# For continuous distribution $P(X_3<X_2<\max(X_1,X_4))$ equals? [duplicate]

Let $$X_1,X_2,X_3,X_4$$ be i.i.d random variables have a continuous distribution. Then $$P(X_3 equals?

$$A=\dfrac{1}{2}$$

$$B=\dfrac{1}{3}$$

$$C=\dfrac{1}{4}$$

$$D=\dfrac{1}{6}$$

My attempt:

$$P(X_3

I am blank now. No distribution is provided I don't know what I am missing here.

I know the fact that $$Z=F_{X}(x) \sim U(0,1)$$ but how do I use that here?

Ignoring equalities (which happen with probability $$0$$ since this is a continuous distribution) there are $$4!=24$$ equally likely orders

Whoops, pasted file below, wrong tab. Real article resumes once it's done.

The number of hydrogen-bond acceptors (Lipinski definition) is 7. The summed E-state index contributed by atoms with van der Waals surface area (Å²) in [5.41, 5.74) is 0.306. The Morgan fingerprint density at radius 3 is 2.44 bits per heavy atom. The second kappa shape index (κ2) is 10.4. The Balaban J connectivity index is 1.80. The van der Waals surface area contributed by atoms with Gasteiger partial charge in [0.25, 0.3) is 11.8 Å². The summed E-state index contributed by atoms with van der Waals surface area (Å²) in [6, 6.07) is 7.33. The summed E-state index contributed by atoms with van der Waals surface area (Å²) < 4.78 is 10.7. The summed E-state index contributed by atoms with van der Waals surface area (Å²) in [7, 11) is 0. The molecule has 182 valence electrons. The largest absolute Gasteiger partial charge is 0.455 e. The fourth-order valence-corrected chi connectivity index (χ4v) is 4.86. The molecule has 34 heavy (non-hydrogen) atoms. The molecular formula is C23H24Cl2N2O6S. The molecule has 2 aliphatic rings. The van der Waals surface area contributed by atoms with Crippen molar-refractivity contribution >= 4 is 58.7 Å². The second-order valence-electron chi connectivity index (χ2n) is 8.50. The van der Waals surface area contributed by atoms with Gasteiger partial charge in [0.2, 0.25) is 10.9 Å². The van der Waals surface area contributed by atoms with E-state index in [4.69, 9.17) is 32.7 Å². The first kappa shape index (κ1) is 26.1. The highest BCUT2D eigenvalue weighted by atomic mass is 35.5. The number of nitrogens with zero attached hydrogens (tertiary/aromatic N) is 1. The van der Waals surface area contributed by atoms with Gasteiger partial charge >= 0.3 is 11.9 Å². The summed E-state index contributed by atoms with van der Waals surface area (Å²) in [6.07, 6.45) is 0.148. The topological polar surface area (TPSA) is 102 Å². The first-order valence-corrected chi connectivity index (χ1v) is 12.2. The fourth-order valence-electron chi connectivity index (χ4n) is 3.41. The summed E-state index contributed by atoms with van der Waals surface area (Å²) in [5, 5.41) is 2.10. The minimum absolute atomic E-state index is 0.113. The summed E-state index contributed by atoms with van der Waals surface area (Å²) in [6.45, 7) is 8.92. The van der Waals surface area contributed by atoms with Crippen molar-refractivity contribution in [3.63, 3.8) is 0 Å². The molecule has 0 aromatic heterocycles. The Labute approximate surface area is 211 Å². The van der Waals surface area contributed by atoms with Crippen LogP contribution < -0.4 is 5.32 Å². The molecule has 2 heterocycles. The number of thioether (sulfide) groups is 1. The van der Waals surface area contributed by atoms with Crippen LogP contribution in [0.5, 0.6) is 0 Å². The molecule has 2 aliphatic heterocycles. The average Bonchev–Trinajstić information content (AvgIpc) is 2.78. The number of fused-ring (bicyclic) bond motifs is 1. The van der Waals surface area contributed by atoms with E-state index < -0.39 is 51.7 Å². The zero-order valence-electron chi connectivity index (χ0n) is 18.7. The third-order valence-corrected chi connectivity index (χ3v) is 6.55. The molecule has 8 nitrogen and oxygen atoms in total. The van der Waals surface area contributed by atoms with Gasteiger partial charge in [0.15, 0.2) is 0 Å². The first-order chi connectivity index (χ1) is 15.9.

Of these, half $$(12)$$ have $$X_3>X_2$$ and can be excluded, while a quarter $$(6)$$ have $$X_2$$ as the largest value and can also be excluded.

Every other case has $$X_3 and so $$\mathbb P(X_3

The six orders which meet the condition are

• $$X_4 < X_3 < X_2 < X_1$$
• $$X_3 < X_4 < X_2 < X_1$$
• $$X_3 < X_2 < X_4 < X_1$$
• $$X_3 < X_2 < X_1 < X_4$$
• $$X_3 < X_1 < X_2 < X_4$$
• $$X_1 < X_3 < X_2 < X_4$$

so we can also say $$\mathbb P(X_3

• One thing how do I calculate the number of times my case matches? How did you get 6 ? I mean its count but how do I get it mathematically Jan 8, 2021 at 11:32
• @Daman $24-12-6=6.$ Jan 8, 2021 at 11:34